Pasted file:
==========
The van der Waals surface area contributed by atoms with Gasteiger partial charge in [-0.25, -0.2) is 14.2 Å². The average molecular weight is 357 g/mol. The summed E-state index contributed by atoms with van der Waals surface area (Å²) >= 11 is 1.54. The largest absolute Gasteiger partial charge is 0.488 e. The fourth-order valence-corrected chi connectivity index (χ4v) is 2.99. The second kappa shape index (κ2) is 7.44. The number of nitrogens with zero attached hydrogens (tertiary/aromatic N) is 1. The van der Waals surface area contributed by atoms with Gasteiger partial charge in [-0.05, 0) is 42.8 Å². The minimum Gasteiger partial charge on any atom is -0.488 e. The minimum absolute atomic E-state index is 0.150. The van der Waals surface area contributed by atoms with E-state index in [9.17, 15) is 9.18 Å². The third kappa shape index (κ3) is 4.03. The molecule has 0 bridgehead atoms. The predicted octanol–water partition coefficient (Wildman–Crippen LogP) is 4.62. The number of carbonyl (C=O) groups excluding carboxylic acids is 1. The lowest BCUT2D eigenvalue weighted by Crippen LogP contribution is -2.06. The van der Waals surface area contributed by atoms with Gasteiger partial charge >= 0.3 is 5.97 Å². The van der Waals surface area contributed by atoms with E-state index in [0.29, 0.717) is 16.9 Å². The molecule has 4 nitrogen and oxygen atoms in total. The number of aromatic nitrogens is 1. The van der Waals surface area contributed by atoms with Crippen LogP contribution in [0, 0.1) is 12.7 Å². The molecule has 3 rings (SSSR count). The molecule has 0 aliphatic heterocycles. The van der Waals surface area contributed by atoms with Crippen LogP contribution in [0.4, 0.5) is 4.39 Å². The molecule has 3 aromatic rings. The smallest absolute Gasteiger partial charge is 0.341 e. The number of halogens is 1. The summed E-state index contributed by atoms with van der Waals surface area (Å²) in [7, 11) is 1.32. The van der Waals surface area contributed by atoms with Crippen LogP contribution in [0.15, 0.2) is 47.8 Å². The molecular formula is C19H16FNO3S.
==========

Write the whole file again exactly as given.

The van der Waals surface area contributed by atoms with Gasteiger partial charge in [-0.25, -0.2) is 14.2 Å². The average molecular weight is 357 g/mol. The summed E-state index contributed by atoms with van der Waals surface area (Å²) >= 11 is 1.54. The largest absolute Gasteiger partial charge is 0.488 e. The fourth-order valence-corrected chi connectivity index (χ4v) is 2.99. The second kappa shape index (κ2) is 7.44. The number of nitrogens with zero attached hydrogens (tertiary/aromatic N) is 1. The van der Waals surface area contributed by atoms with Gasteiger partial charge in [-0.05, 0) is 42.8 Å². The minimum Gasteiger partial charge on any atom is -0.488 e. The minimum absolute atomic E-state index is 0.150. The van der Waals surface area contributed by atoms with E-state index in [9.17, 15) is 9.18 Å². The third kappa shape index (κ3) is 4.03. The molecule has 0 bridgehead atoms. The predicted octanol–water partition coefficient (Wildman–Crippen LogP) is 4.62. The number of carbonyl (C=O) groups excluding carboxylic acids is 1. The lowest BCUT2D eigenvalue weighted by Crippen LogP contribution is -2.06. The van der Waals surface area contributed by atoms with Gasteiger partial charge >= 0.3 is 5.97 Å². The van der Waals surface area contributed by atoms with E-state index in [0.29, 0.717) is 16.9 Å². The molecule has 4 nitrogen and oxygen atoms in total. The number of aromatic nitrogens is 1. The van der Waals surface area contributed by atoms with Crippen LogP contribution in [0, 0.1) is 12.7 Å². The molecule has 3 rings (SSSR count). The molecule has 0 aliphatic heterocycles. The van der Waals surface area contributed by atoms with Crippen LogP contribution in [0.4, 0.5) is 4.39 Å². The molecule has 3 aromatic rings. The smallest absolute Gasteiger partial charge is 0.341 e. The number of halogens is 1. The summed E-state index contributed by atoms with van der Waals surface area (Å²) in [7, 11) is 1.32. The van der Waals surface area contributed by atoms with Crippen LogP contribution in [0.15, 0.2) is 47.8 Å². The molecular formula is C19H16FNO3S.